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MESOZOIC EARA

JURASSIC PERIOD

200-147 million years ago

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During the evolution of the synapsid reptiles into the early mammals (a period of more than 150 million years), a number of changes evolved in the muscular system. The ancestral reptilian musculature was modified.


Early mammals evolved a number of modifications of their muscular systems. Epaxial musculature less segmented in nature and now included the sacrospinalis. The rectus abdominis produced the diaphragm which increased the amount of air which could be taken in with each breath. Caudal muscles were reduced.
The scapular origin of the deltoid developed from the scapular spine. Deep to the skin, a dermal panniculus carnosus developed from pectoralis muscles. The pectoralis muscle split to form the pectoralis major, pectoralis minor, pectoantebrachialis, and xiphohumeralis. The reptilian supracoracoideus divided to become the supraspinatus and infraspiantus. The intercostals became move developed. The multifidus developed as the mammalian remnant of transversospinalis muscles in reptiles. The ancestral single sheet of the latissimus dorsi divided to form the latissimus dorsi, the teres major and cutaneous maximus in mammals.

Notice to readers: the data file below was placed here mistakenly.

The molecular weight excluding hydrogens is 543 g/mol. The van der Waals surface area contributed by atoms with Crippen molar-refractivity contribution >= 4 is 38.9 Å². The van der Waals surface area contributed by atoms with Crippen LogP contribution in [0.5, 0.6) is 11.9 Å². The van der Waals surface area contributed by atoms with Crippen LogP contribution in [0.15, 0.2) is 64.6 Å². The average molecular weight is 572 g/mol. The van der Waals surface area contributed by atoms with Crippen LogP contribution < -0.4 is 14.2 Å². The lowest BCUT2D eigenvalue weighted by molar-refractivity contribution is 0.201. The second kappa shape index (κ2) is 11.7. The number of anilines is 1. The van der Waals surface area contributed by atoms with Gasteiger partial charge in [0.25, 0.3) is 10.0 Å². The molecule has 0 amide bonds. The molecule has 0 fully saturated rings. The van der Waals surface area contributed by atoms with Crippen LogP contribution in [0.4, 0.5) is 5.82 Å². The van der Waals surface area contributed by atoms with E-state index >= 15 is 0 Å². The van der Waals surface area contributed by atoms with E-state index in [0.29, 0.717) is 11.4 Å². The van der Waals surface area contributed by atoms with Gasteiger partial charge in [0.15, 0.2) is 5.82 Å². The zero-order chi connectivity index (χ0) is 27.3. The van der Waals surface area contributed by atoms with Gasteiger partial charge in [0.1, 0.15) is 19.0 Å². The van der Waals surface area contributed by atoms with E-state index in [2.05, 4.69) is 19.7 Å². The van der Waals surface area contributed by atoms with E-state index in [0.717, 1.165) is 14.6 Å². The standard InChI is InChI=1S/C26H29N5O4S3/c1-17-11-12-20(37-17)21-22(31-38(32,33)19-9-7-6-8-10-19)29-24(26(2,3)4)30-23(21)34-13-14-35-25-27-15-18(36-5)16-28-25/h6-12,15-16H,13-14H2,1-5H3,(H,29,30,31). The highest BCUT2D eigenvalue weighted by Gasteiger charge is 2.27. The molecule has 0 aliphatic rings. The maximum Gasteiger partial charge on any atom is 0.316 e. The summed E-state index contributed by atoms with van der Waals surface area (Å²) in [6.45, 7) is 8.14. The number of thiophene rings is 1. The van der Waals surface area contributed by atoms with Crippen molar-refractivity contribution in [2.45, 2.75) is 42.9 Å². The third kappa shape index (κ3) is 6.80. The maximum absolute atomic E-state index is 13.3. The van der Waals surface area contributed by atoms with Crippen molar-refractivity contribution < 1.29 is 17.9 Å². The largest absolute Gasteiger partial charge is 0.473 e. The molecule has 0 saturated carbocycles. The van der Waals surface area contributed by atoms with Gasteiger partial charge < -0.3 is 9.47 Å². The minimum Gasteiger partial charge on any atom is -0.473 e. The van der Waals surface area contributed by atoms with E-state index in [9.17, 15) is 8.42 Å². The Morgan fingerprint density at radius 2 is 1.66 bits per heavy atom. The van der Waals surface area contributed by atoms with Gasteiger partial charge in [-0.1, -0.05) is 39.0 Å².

The biceps formed with two heads (from the fusion of two ancestral muscles). The reptilian gastrocnemius internus formed gastrocnemius medialis and flexor hallucis longus in mammals and the reptilian gastrocnemius externus formed gastrocnemius lateralis, soleus, and plantaris in mammals.
The hyoid arch musculature expanded to form facial muscles. Remnants of the cranial portions of the ancestral rectus abdominis in head region include the sternohyoid, sternothyroid, geniohyoid, omohyoid, and thyrohyoid. In mammals, the reptilian sphincter colli differentiated into facial muscles although they are poorly developed in most mammals. The outer layer of the sphincter colli (the platysma layer) forms the auricularis frontalis, orbicularis oculi, mentalis, quadratus labii inferiors, and zygomatic. The deep layer of the sphincter colli gives rise to muscles of the nose, the orbicularis oris, and buccinator muscles.